A pet store with locations in multiple states has been sued for allegedly selling sick and dying puppies to customers for thousands of dollars, violating terms of promised health guarantees, and pressuring people into predatory loans. 

Washington State Attorney General Bob Ferguson sued Puppyland — a family-owned chain with store locations in Puyallup, Washington, as well as Texas, Georgia, and Idaho — in King County Superior Court in April.

The lawsuit alleges that the pet store misrepresented breeding standards and also sold unhealthy puppies — including those who defecated blood, suffered from Giardia, had seizures, and died in the weeks following purchases —  while also restricting customers’ ability to leave truthful online reviews via a reportedly illegal nondisclosure clause in the purchase contract.

Purchasers who signed the contracts agreed not to “disparage, defame, sully, or compromise the goodwill of Puppyland,” with the pet store saying it would void its health warranties if a consumer left a negative online review, according to the lawsuit. 

A person who reportedly purchased a Shiba Inu from Puppyland’s Puyallup location told the Attorney General she wanted to leave a negative online review when the puppy died but chose not to for fear the pet store would sue her, according to the lawsuit.

“Businesses that sell puppies and other pets have an obligation to consumers not to deceive them or take advantage of them,” Ferguson said in a press release. “We will continue working to ensure Washington families seeking to purchase a household pet are treated fairly.”

Puppyland did not respond to media inquiries.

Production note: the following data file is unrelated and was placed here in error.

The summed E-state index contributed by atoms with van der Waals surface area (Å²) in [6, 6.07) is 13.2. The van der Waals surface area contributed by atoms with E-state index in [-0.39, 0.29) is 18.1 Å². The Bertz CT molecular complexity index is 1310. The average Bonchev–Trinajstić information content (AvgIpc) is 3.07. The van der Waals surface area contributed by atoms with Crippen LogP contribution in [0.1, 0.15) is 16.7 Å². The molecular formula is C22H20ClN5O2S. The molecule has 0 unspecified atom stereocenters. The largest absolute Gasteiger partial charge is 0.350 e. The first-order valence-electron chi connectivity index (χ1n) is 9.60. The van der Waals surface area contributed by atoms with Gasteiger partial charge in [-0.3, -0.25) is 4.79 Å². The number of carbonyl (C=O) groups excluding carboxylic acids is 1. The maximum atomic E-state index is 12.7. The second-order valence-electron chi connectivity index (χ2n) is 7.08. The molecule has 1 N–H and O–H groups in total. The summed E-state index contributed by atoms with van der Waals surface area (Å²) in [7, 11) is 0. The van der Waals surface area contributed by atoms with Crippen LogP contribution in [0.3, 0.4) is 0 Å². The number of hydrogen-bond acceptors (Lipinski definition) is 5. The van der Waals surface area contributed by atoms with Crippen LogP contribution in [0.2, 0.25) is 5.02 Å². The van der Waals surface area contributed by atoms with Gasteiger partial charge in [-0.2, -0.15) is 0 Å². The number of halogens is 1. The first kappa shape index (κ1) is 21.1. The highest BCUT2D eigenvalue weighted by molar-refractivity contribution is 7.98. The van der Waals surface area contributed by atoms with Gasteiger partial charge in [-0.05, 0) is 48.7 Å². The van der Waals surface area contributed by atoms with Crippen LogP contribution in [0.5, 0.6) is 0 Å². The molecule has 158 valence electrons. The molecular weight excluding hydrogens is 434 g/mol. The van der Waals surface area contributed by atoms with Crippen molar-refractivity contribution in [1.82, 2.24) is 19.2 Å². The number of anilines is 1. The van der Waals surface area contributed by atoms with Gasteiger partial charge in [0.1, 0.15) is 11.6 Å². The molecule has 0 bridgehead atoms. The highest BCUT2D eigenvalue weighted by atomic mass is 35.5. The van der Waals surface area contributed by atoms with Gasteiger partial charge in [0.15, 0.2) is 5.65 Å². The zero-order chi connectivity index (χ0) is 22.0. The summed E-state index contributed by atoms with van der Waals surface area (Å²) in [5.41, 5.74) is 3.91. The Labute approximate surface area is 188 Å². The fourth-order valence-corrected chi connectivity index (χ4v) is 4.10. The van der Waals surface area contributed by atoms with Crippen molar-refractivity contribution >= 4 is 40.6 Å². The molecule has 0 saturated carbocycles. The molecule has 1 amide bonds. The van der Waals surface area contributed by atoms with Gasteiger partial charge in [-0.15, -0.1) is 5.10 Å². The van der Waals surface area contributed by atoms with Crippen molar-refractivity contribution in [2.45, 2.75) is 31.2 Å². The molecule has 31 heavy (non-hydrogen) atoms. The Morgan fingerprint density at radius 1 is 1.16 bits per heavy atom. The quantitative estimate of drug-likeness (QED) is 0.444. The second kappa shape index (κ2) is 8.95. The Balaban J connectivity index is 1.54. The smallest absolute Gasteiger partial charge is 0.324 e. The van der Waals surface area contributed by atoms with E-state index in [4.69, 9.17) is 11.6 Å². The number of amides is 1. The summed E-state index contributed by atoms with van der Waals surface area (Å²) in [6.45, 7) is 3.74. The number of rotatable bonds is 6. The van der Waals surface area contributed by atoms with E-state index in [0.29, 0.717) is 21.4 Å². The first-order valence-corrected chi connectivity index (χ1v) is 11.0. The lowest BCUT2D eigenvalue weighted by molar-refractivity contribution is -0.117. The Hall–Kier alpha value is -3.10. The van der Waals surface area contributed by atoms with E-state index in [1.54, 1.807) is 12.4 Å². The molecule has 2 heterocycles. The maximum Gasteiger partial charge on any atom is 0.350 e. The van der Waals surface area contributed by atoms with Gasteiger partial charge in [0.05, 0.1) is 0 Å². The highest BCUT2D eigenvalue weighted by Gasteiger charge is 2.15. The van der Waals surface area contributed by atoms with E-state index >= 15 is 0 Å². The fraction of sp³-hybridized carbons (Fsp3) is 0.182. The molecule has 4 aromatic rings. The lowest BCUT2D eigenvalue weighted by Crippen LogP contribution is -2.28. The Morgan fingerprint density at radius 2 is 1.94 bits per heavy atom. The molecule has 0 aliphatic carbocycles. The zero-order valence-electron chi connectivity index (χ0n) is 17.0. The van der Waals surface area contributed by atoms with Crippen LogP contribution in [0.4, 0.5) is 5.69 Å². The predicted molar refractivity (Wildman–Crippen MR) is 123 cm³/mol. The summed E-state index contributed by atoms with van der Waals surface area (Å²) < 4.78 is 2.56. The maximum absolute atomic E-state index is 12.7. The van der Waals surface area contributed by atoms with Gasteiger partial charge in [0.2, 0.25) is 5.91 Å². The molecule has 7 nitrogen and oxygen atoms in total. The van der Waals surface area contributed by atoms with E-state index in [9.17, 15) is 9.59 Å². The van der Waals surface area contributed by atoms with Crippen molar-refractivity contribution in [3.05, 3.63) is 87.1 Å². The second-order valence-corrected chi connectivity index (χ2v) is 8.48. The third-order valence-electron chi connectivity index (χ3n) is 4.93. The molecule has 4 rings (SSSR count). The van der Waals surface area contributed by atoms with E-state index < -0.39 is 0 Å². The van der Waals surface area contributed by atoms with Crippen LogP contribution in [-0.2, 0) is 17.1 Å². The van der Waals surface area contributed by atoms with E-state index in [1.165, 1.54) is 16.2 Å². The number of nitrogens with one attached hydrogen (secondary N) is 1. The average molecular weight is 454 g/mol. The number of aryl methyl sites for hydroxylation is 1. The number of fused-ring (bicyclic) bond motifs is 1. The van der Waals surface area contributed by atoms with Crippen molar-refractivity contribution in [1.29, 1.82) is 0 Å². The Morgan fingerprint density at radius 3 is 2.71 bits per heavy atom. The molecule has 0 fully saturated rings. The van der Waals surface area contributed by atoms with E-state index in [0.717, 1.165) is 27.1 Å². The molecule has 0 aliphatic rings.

The pet store did not disclose the price of the puppies, which ranged from $3,000 to $10,000, until a person committed to a purchase. Then, Puppyland staff reportedly pressured purchasers into loans with interest rates of up to nearly 200 percent, according to the lawsuit.

Those high-interest loans, along with post-purchase vet bills, caused one 18-year-old customer to lose her apartment and live in her car with her newly acquired puppy, according to the lawsuit.

The lawsuit also alleges that Puppyland promised customers “You are always covered” but was “unresponsive” to customers who reached out about ill puppies. Purchasing agreements included fine-print denying claims, including a reported 15-day protection period to cover vet costs that required people to have their puppy examined by a veterinarian within three days to qualify.

The lawsuit seeks penalties of thousands of dollars for each alleged violation of the state’s Consumer Protection Act as well as restitution for impacted customers.

Unfortunately, this is not the first time that Lady Freethinker has heard of seemingly sick puppies sold in pet stores who reportedly came with health guarantees, nor the first time we’ve seen apparently misleading claims made to customers about where pet store puppies are obtained.

Meanwhile, millions of perfectly healthy and personable dogs are languishing and being killed in U.S. animal shelters. We encourage everyone to always adopt — rather than shop — for companion animals! There’s no better way to cut the cruelty inherent in puppy mills and the breeders who put profit over their animals’ welfare while also making sure you’re getting the perfect pal whose personality and energy levels will best match your lifestyle!